The Plague – Albert Camus


Chosen by Rachel

The story of an Algerian city swept by a plague. It raises questions relating to destiny and human psychology.

♥ “A gripping tale of survival and resilience, and of the ways in which humankind confronts death, The Plague is set in Oran, a coastal town in North Africa. The plague begins as a series of portents, unheeded by the people, and gradually becomes an omnipresent reality, obliterating all traces of the past and driving its victims to extremes of suffering.

“A masterfully crafted novel, epic in scope, it is a parable of ageless moral resonance, profoundly relevant to our times, warning us that when one plague is beaten another raises its ugly head.

“The book works on the literal as well as metaphorical level – it is generally agreed amongst academics that the pestilence Camus describes signifies the Third Reich and the Nazi occupation of France. This fascist ‘plague’ may have gone, but other varieties of pestilence keep this book urgently relevant.”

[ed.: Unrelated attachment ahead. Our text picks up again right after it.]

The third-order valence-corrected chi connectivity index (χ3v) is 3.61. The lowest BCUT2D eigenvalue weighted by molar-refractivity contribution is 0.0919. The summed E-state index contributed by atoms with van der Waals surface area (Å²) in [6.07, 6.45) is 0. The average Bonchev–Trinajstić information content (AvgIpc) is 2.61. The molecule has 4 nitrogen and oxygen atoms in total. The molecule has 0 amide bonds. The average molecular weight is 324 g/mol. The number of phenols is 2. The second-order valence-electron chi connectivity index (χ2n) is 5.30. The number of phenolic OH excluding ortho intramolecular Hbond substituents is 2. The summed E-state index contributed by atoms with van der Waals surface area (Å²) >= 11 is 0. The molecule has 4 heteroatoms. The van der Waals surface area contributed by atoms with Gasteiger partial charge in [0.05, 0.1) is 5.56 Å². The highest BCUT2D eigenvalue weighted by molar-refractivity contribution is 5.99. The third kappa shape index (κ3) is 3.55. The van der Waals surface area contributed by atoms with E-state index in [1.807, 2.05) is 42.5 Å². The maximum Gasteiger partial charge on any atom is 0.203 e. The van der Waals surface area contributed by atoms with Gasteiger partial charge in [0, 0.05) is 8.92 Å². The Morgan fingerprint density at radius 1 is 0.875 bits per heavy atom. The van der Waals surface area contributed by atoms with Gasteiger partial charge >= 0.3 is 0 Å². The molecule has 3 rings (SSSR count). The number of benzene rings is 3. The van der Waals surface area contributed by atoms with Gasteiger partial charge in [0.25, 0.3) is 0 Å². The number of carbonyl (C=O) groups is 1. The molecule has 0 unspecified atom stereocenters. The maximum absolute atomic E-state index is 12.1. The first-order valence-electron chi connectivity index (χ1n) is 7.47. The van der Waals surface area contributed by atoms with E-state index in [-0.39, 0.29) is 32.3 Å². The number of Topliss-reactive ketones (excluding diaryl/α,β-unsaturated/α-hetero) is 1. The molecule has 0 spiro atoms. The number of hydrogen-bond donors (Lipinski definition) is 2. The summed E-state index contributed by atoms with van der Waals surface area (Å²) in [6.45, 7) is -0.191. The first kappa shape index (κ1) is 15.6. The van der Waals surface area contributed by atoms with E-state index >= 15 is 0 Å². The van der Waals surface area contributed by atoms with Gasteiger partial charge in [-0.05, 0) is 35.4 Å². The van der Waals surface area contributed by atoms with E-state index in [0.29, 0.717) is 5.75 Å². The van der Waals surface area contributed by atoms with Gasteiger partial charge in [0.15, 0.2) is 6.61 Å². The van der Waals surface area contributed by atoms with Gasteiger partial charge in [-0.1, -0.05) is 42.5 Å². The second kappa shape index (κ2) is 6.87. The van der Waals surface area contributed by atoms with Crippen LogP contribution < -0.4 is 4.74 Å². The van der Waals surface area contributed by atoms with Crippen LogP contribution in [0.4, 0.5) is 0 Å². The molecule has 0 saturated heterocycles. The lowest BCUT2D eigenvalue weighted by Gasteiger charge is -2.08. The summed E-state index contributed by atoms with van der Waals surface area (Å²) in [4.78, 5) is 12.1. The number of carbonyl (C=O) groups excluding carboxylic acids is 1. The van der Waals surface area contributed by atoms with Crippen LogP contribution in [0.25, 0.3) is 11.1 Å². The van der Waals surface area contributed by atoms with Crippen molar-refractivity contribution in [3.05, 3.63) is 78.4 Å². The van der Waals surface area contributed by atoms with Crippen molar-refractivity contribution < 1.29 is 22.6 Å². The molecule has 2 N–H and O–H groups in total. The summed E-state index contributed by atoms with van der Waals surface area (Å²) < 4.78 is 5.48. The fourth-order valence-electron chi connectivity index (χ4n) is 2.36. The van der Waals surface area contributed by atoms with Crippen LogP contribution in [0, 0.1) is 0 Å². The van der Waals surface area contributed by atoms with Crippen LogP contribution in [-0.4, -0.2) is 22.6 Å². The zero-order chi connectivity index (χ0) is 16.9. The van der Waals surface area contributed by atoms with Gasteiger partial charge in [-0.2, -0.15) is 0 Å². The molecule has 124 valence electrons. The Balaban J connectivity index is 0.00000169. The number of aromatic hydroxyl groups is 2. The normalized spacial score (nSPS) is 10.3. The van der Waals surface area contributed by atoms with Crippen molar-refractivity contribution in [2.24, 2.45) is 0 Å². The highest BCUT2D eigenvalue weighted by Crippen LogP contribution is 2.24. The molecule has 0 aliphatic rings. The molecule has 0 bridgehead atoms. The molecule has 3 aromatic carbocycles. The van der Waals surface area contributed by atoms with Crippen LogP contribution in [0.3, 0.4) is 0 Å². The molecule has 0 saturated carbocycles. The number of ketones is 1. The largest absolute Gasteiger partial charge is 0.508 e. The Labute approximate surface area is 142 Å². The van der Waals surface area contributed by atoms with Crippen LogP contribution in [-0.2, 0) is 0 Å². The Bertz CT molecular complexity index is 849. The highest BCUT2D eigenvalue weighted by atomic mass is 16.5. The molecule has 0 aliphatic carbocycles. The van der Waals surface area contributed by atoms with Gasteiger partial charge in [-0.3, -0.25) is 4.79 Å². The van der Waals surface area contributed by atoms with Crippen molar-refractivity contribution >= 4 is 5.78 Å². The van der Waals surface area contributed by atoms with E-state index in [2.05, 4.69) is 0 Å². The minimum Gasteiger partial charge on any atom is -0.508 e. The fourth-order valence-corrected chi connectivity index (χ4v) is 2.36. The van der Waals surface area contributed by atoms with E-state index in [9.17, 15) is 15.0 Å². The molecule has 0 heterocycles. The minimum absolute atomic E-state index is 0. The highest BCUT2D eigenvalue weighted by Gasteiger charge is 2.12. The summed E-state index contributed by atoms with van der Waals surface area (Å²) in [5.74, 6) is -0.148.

Each of us has the plague within him; no one, no one on earth is free from it. And I know, too, that we must keep endless watch on ourselves lest in a careless moment we breath in someone’s face and fasten the infection on him. What’s natural is the microbe. All the rest – health, integrity, purity (if you like) – is a product of the human will, of a vigilance that must never falter.

♥ “This book’s references to war and plagues of all kinds were significant, as was the author’s dissection of the human condition. There is so much that can be taken from this novel’s warnings. It was a bleak story with no hope of redemption, and I had to ensure I did not let that overshadow the story’s importance. I’m so pleased to have read this masterpiece.” – Rachel

Published 1947
Alfred A Knopf
304 pages

Leave a Reply

Fill in your details below or click an icon to log in: Logo

You are commenting using your account. Log Out /  Change )

Twitter picture

You are commenting using your Twitter account. Log Out /  Change )

Facebook photo

You are commenting using your Facebook account. Log Out /  Change )

Connecting to %s

%d bloggers like this: